“The pre-Parcells/Belichick Pats were the worst team in the league. A joke,” Portnoy said. “Now we’re the premier team in sports. It’s really similar to the attitude of Boston sports fans in general. We were lovable losers. The ‘curse.’ Now we’re the bully that sticks people in lockers. It took a while to accept it, but now people hate us. We’re the best. We know we’re the best. Everybody wants to take what we got. It’s us against the world.”
Boston’s genetic and defiant “us against the world” attitude, an underlying fixture in any Boston-based movie featuring Mark Wahlberg, Matt Damon or Ben Affleck, was best reflected following the Boston Marathon bombings in 2013. It was succinctly articulated when Red Sox DH David Ortiz christened Boston as “our (freaking) city” before a game against the Royals on April 20, 2013.
That feeling was injected with a trainload of HGH after it was reported in the early moments of Jan. 19, 2015, that the NFL was investigating allegations of the Patriots purposefully using deflated footballs in last season’s AFC title-game rout of the Colts.
“Ever since Deflategate, there’s a high degree of sensitivity on that subject,” Stephen said.
Portnoy adds that the timing of the “decade-plus of dominance” has added to the envy and scorn directed at the New England fan base.
“It extends beyond football,” he said. “Every Boston sports team started winning at once. We went from lovable losers to Title Town as far as the Pats; clearly people hate them because they win so much. Everything the Pats do is magnified.”
Those pre-Parcells/Belichick Patriots were the cosmic opposites of today’s franchise.
Those Patriots almost moved to St. Louis and Hartford during the 1990s. They played their “home” games in Harvard Stadium, Fenway Park, Nickerson Field, Alumni Stadium and, once, even in Alabama. Their old home stadium in Foxborough was so poorly constructed fans would get soaked during rainstorms — while beneath the stands.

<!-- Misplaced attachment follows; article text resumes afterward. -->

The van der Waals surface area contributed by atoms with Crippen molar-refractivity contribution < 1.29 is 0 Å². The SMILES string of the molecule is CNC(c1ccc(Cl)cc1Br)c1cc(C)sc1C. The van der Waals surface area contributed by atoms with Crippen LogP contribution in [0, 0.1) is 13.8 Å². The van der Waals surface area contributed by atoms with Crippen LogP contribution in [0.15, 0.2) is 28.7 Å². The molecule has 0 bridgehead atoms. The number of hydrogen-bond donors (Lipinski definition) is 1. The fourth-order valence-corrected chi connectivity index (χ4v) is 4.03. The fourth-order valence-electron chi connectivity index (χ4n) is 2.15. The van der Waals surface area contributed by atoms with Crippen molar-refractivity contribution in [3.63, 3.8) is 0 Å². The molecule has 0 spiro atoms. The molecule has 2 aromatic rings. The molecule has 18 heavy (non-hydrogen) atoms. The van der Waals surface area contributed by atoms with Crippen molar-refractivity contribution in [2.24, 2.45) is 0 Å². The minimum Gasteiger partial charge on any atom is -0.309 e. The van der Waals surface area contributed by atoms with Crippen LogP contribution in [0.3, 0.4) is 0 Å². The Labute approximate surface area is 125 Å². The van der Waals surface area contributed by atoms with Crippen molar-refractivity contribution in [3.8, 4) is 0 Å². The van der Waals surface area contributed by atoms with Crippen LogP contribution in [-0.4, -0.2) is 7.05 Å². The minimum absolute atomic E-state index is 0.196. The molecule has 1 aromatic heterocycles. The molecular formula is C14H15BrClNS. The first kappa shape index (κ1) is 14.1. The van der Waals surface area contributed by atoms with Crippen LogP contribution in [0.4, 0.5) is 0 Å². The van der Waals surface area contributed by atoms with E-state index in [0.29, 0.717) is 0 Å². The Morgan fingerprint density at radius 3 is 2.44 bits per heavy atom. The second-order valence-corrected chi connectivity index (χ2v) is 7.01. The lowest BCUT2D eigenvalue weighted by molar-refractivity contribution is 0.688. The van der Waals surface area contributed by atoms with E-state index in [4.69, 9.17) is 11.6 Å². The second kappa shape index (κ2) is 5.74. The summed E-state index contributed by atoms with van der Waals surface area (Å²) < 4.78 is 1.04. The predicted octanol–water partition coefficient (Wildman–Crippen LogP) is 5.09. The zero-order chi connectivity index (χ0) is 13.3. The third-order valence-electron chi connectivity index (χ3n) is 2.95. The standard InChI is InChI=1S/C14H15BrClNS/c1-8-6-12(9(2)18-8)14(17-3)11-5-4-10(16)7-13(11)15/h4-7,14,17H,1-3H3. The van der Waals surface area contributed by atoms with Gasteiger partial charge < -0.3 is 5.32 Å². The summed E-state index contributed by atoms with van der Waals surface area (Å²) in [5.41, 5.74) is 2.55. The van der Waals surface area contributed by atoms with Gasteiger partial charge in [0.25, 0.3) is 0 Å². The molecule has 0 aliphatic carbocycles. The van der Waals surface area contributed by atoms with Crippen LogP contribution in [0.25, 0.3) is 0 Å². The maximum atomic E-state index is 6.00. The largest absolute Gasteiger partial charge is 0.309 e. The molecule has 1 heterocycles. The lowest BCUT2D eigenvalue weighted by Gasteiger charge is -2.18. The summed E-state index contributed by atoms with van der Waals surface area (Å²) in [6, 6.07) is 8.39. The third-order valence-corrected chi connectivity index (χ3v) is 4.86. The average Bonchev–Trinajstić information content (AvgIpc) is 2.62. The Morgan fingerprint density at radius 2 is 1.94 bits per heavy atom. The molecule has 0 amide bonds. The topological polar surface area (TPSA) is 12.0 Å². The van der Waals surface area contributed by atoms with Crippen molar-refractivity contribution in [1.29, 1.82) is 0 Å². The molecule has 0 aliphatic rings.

There was the 3-0 snow plow (actually a snow sweeper) victory over Miami in 1982, the cocaine-fueled 1985 AFC champs, the ugly sexual harassment of a female reporter in the locker room scandal of 1990, and the time the game wouldn’t start until they could suit up a former player who was in the stands. He made the tackle on the opening kickoff.
All of that predates the Tuck Rule Game, Spygate, Aaron Hernandez’s murder conviction and Deflategate.
Engineer Peter Guglietta goes back to the 1960s AFL Boston Patriots of Babe Parilli. He offered this primer on why the Patriots have connected with New Englanders beyond the four rings.
“It’s about a common bond and identity with a team whose values and work ethic are tightly knit into the real New England character, not that Beacon Hill snobbery that a lot of America always associates with Boston,” Guglietta said. “ ‘Do your job,’ Brady’s rise to the top from low-expectations beginnings, Belichick’s dedication to never resting on your laurels. … Like many others who are the real fabric of New England, that identity is what makes us a unique breed. You work hard, take pride in what you do and take your success as a result of the hard work, not like you were entitled to it.”
Guglietta vividly remembers the days of the laughingstock Patriots.
“People just expected this team to be underachievers. … It was like you just knew something stupid or low-rent to be the rule of the day,” he said. “We never thought we had a right to compete with the rest of the league. Kraft changed that; Belichick and Brady changed that.”
“My father always reminds me how lucky I am because of when I was born. And all these crazy championships happened,” Jason said. “Tom Brady is the greatest player ever. And he will be forever.”
Nine titles in his first 13 years.
Who are you to argue?
Bill Speros, the Obnoxious Boston Fan, is an award-winning journalist and Bay State native. He tweets at @RealOBF.